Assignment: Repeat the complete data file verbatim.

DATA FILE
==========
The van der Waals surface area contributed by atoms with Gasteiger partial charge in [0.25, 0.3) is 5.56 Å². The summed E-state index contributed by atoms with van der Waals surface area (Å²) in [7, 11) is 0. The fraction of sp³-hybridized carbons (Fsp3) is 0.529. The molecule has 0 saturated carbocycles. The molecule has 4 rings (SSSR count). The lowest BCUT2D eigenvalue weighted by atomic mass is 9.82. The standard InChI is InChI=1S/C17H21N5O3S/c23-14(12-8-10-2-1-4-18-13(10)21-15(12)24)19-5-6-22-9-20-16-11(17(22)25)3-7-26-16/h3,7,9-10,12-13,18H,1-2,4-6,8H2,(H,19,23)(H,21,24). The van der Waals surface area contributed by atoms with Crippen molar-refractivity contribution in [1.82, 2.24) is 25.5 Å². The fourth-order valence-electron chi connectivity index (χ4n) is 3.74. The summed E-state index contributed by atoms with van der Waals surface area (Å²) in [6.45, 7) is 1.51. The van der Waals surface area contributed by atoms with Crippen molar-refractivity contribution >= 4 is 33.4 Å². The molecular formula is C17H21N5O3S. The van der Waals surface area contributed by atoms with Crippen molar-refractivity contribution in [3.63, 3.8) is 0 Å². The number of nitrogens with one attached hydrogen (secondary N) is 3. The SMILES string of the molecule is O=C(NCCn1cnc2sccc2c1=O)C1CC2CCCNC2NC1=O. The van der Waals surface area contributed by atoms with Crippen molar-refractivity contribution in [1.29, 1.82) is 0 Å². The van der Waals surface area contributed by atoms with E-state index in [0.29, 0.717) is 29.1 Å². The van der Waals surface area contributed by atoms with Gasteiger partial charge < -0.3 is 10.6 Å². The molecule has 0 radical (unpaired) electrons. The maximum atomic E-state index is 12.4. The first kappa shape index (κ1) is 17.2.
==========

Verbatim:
The van der Waals surface area contributed by atoms with Gasteiger partial charge in [0.25, 0.3) is 5.56 Å². The summed E-state index contributed by atoms with van der Waals surface area (Å²) in [7, 11) is 0. The fraction of sp³-hybridized carbons (Fsp3) is 0.529. The molecule has 0 saturated carbocycles. The molecule has 4 rings (SSSR count). The lowest BCUT2D eigenvalue weighted by atomic mass is 9.82. The standard InChI is InChI=1S/C17H21N5O3S/c23-14(12-8-10-2-1-4-18-13(10)21-15(12)24)19-5-6-22-9-20-16-11(17(22)25)3-7-26-16/h3,7,9-10,12-13,18H,1-2,4-6,8H2,(H,19,23)(H,21,24). The van der Waals surface area contributed by atoms with Crippen molar-refractivity contribution in [1.82, 2.24) is 25.5 Å². The fourth-order valence-electron chi connectivity index (χ4n) is 3.74. The summed E-state index contributed by atoms with van der Waals surface area (Å²) in [6.45, 7) is 1.51. The van der Waals surface area contributed by atoms with Crippen molar-refractivity contribution >= 4 is 33.4 Å². The molecular formula is C17H21N5O3S. The van der Waals surface area contributed by atoms with Crippen molar-refractivity contribution in [3.63, 3.8) is 0 Å². The number of nitrogens with one attached hydrogen (secondary N) is 3. The SMILES string of the molecule is O=C(NCCn1cnc2sccc2c1=O)C1CC2CCCNC2NC1=O. The van der Waals surface area contributed by atoms with Crippen molar-refractivity contribution in [1.29, 1.82) is 0 Å². The van der Waals surface area contributed by atoms with E-state index in [0.29, 0.717) is 29.1 Å². The van der Waals surface area contributed by atoms with Gasteiger partial charge < -0.3 is 10.6 Å². The molecule has 0 radical (unpaired) electrons. The maximum atomic E-state index is 12.4. The first kappa shape index (κ1) is 17.2.